The ‘fermentation’ that occurs in the natural process brings a bold strawberry flavour to the cup, which gets balanced out by all these exciting floral things happening that are often prominent in wet processed Ethiopian coffee. I could bang on about it, but really, just taste it.
And … asides from being tasty, these bean are charitable!
The GGR foundation is dedicated to protecting young girls and women in Ethiopia by offering sports scholarships to keep them in education. There is a gender disparity rife in parts of Africa which leads to enforced marriages, the normalisation of sex work from a young age general abuse and the perpetuation of poverty. By keeping these young women in education they are better protected and their future prospects greatly improved.
So how much did Rocko Mountain raise?
A grand total of $10,000 !
If that weren't enough, Falcon are also arranging a Sponsored 5K run to further the donations to this worthy cause, which you can get involved with here:
It’s perhaps somewhat reductionist, maybe even patronising, to come from a very privileged background and protest that the coffee we all enjoy comes from areas which are ‘troubled.’ By ‘trouble’ I mean either civil war, drug wars or oppressive inequality and broken infrastructure, these lingering ghosts of our ancestor’s imperialism. But it’s far worse to ignore it. We should, those of us drinking and enjoying coffee, inherit some of the blame and take responsibility for it's oppressive history. Which is partly what Specialty coffee is about- through more ethical trading structures and initiatives which aim to repair and support the communities that surround coffee farming.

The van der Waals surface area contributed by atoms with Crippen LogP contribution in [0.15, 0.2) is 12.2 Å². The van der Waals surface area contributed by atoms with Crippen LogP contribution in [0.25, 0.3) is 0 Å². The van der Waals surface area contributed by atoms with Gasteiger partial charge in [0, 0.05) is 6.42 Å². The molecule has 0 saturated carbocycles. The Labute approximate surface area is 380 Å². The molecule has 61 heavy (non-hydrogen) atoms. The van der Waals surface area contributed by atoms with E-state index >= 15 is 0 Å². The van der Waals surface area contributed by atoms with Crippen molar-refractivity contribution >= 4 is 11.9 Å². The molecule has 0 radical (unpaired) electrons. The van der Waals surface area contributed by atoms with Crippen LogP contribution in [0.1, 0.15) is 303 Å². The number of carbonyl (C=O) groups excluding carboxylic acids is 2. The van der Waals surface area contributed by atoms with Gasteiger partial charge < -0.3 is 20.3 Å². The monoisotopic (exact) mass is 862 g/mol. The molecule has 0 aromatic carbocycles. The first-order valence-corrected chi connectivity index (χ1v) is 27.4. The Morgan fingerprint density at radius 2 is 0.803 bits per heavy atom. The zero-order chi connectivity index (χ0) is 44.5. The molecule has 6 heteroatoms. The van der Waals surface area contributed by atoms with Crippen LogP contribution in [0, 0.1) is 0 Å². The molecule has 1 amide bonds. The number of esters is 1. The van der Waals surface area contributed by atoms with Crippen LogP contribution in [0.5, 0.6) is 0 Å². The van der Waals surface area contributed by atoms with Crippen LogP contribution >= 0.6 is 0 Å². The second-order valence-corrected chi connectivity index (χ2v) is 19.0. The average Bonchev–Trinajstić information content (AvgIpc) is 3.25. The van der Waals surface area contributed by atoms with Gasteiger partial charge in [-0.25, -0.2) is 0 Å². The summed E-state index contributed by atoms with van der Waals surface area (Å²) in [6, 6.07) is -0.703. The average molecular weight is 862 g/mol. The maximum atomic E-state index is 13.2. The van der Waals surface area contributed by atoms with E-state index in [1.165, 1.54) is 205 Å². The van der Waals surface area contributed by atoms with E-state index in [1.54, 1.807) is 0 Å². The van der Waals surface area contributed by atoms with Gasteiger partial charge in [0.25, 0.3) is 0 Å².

So whenever we can celebrate a direct success like Falcon and the GGRF, we like to take it and shout about it!
Because not only is this coffee tasty, it helps ease your middle class guilt.
Works great as filter coffee. Holds it own with milk in a flat white, and if you want a real taste bud tickler come get a straight espresso of it. It’ll melt your running shoes right off. Or, if you prefer to be in control of your coffee ritual then you can buy a bag and have it delivered to your door. Just follow the link to the buy page ...
(In the next few days we’ll be emailing out some suggested brew recipes to anyone subscribed to the newsletter or anyone that's purchased a bag through the website and didnt use a fake email address. )
For further reading: Here's an informative and compelling piece from Sudan on similar issues to which the Ethiopian GGRF aims to combat: Educating girls in South Sudan
Fancy some vintage Ethiopia jazz funk whilst you’re brewing up a cup? get your kettle out and turn the volume up for Hailu Mergia:
Opinions and historical inaccuracy. @Sjlillustration